To cite but one case, when the commandant of Auschwitz, SS Lt. Col Rudolf Höss, was away from the camp, his deputy, SS Capt. Karl Fritzsch, took the opportunity to experiment with Zyklon B, an insecticide composed of crystalized cyanide used to eradicate infestations of insects around the camp. As Laurence Rees puts it in Auschwitz, Fritz speculated that if “Zyklon B could be used to kill lice” there should no reason why it could “not be used to kill human pests” as well. So, sealing the basement of Block 11—which was already used for executions anyway—he gathered groups of Soviet POWs and experimented with varying quantities of poison crystals until he stumbled upon an efficient dose. His experiment helped perfect the process of mass gassing that would later come to Auschwitz in made-to-purpose facilities. This was, in the Nazis economy, a great service to the Reich. “No longer would the killers have to look into the eyes of their victims as they murdered them,” Rees writes. He further records that when Höss returned, he was much relieved that the strain of killing had been so greatly alleviated.
Understanding this macabre balance between leadership and followers helps, perhaps, to make, in Roseman’s locution, the Wannsee conference’s “mixture of planfulness and planlessness” easier to grasp. In the hell-seared bureaucracy of the Third Reich, one can see how, through something as administratively pedestrian as a feedback process, “the deed of murder begat the idea of genocide as much as the other way around.”
Of course, it’s important to remember that the “followers” who sat around that table at 56-58 Am Großen Wannsee were not simply low-life thugs of some ill-educated criminal underclass. As Rees reminds us, they were “salaried functionaries from one of Europe’s great nations.” Of the fifteen participants, eight held academic doctorates. While they enjoyed the view of the lake and a buffet lunch, while they sipped their wines and cognacs—spoils of conquest—these educated men of high civilization knew, by meeting’s end, that the “final solution” now “unambiguously meant the death of all European Jews.” Whether or not means beyond crushing the weak to death through forced labor and “dealing appropriately” with the more resilient survivors was discussed is of secondary importance.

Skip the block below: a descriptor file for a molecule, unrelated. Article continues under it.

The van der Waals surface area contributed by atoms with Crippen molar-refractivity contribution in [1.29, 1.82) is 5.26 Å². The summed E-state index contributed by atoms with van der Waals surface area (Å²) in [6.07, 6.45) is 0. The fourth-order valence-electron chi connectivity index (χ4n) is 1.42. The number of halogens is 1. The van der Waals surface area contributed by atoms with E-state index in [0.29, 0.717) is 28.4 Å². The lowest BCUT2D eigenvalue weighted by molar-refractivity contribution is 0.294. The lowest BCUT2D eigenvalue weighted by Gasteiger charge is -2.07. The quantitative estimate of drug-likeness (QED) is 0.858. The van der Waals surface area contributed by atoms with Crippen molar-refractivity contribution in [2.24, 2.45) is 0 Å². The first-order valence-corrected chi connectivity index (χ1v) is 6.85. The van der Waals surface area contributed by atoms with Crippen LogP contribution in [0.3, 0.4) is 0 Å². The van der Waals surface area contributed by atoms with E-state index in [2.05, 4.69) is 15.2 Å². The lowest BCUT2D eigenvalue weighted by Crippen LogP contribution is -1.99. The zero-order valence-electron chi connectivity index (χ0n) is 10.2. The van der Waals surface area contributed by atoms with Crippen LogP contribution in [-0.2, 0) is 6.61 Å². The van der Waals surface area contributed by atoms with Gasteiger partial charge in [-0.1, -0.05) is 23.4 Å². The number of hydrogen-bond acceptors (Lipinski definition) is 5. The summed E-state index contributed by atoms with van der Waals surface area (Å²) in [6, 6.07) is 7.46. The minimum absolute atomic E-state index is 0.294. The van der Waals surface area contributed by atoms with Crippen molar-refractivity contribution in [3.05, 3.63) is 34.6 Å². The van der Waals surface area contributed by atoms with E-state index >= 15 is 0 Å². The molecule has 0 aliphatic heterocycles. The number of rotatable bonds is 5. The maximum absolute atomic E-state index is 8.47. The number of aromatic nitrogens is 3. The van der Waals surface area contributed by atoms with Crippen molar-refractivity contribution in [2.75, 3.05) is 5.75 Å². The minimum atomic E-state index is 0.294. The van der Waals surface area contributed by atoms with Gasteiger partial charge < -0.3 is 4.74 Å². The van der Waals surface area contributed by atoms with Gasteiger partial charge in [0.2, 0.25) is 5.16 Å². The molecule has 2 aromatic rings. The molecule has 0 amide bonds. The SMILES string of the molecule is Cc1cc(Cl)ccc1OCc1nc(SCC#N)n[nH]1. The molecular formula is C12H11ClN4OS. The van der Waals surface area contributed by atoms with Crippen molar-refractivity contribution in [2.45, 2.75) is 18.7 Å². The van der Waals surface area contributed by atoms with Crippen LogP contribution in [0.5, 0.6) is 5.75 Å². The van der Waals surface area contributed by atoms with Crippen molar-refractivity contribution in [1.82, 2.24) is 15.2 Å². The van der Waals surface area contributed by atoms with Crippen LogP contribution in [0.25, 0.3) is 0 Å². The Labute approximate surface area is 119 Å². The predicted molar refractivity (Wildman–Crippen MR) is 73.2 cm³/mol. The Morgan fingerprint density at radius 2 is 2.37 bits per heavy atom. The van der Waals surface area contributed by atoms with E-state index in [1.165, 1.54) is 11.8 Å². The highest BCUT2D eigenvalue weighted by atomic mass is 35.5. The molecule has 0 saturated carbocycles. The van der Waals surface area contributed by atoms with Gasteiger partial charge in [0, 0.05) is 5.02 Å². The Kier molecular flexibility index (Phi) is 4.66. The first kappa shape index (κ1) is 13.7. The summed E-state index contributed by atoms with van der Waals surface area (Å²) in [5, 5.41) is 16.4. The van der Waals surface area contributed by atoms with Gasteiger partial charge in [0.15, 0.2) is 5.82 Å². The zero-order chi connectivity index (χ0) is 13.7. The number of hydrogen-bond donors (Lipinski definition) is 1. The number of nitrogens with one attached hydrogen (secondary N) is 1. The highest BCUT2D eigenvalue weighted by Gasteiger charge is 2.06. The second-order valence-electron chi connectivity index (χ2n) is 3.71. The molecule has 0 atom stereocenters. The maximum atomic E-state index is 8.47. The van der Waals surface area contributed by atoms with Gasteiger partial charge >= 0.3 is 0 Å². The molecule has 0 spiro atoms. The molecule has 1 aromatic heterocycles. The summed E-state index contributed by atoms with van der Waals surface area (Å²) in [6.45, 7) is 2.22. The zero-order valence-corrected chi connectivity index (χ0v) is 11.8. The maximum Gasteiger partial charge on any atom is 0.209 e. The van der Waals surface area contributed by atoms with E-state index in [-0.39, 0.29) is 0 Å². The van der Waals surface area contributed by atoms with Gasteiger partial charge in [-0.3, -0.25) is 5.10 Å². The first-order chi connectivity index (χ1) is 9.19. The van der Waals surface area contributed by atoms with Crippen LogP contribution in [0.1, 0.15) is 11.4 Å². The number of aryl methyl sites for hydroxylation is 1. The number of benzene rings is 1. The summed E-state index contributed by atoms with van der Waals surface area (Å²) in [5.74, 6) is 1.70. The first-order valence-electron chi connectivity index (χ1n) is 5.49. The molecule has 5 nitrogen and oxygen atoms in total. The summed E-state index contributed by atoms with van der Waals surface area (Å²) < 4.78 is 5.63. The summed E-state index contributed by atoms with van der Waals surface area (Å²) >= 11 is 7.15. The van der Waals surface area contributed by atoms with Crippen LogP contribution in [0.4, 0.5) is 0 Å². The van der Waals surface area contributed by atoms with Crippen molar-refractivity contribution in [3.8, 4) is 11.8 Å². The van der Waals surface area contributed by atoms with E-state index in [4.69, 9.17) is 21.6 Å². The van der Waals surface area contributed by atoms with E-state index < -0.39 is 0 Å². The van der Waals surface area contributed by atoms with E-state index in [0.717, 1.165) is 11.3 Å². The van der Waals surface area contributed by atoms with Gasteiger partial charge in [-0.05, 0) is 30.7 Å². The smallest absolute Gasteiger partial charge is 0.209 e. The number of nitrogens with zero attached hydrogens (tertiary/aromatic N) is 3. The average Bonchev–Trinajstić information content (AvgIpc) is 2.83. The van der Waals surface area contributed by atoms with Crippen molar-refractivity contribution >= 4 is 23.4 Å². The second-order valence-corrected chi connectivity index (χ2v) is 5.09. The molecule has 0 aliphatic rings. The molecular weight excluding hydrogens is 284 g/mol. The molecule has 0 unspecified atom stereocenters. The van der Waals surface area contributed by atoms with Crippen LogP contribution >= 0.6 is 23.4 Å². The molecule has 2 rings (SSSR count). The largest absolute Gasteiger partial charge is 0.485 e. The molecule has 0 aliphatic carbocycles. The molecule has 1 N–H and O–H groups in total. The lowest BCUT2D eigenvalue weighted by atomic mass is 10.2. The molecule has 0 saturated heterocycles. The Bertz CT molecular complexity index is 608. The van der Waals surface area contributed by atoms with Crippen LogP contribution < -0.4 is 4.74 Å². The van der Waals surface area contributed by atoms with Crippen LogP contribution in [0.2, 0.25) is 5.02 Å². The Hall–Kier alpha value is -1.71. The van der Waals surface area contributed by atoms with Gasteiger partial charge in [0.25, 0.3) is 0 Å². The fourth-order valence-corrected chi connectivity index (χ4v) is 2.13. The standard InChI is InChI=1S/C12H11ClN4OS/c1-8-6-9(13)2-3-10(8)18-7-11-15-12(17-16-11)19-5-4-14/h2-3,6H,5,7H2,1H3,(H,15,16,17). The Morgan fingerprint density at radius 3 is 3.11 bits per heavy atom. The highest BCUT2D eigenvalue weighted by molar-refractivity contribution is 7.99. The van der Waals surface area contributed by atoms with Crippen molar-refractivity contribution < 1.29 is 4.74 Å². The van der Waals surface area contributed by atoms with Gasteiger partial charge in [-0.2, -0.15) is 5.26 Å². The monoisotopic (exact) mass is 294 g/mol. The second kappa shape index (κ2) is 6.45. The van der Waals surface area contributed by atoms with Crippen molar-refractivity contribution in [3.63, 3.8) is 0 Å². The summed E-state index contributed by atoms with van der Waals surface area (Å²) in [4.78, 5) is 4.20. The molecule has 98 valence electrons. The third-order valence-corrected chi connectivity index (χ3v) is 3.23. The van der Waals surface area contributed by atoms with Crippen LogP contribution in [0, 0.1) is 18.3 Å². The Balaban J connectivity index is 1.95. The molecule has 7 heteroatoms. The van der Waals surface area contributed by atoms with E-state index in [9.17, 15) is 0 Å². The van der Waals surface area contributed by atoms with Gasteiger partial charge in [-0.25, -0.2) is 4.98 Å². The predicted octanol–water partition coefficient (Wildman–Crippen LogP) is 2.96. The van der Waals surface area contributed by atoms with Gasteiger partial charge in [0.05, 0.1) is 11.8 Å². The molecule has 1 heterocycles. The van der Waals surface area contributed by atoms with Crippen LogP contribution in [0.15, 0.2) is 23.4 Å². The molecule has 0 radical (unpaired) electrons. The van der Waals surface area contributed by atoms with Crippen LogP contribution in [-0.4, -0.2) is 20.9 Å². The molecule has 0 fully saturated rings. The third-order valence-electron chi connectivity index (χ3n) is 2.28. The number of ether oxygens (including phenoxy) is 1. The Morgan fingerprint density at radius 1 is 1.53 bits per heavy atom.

Of primary importance is this, in Roseman’s words: “In the refined atmosphere of an elegant villa, in a cultivated suburb, in one of Europe’s most sophisticated capitals, fifteen educated, civilized bureaucrats from an educated, civilized society sat about, observing all due decorum. And here they gave the nod to genocide.”
In all probability, not every Wannsee conference participant was a true believer in the full-scope of the Nazis solution to the Jewish question. Opportunists surely mixed with the ideologues. Moral cowards probably did too. But this does not alleviate culpability. Primo Levi, in If This Be a Man, his haunting memoir of the death camps, insisted:
Monsters exist, but they are too few in number to be truly dangerous. More dangerous are the common men, the functionaries ready to believe and to act without asking questions …It is, therefore, necessary to be suspicious of those who seek to convince us with means other than reason…we must be cautious about delegating to others our judgment and our will.
Most of us are familiar with the Burkean insistence that all evil needs to flourish is for good people to do nothing. In the defense of functionaries and moral cowards, there are those who will caution against judgment, pointing out that, especially in the grip of totalitarian regimes, there are times in which to disobey means to die. Undoubtedly. But this only means, therefore, that there are times to die.
The moment when you are being asked to nod to genocide is one of them. May God spare us from ever facing such a dilemma, but may He give us the courage to say “No” if He does not.
Marc LiVecche is the managing editor of Providence. WWII-75 is an ongoing series devoted to remembering the 75th anniversary of the pivotal battles, events, and actions of key characters of the Second War World.
In addition to the books mentioned in the post, I highly recommend Conspiracy (2001). It is an extraordinary–and gut-wrenching–film staring Kenneth Branagh as Reinhard Heydrich and Stanley Tucci as Adolf Eichmann.
image: The villa at 56–58 Am Großen Wannsee. Now the House of the Wannsee Conference Memorial Museum. A. Savin (wikimedia commons)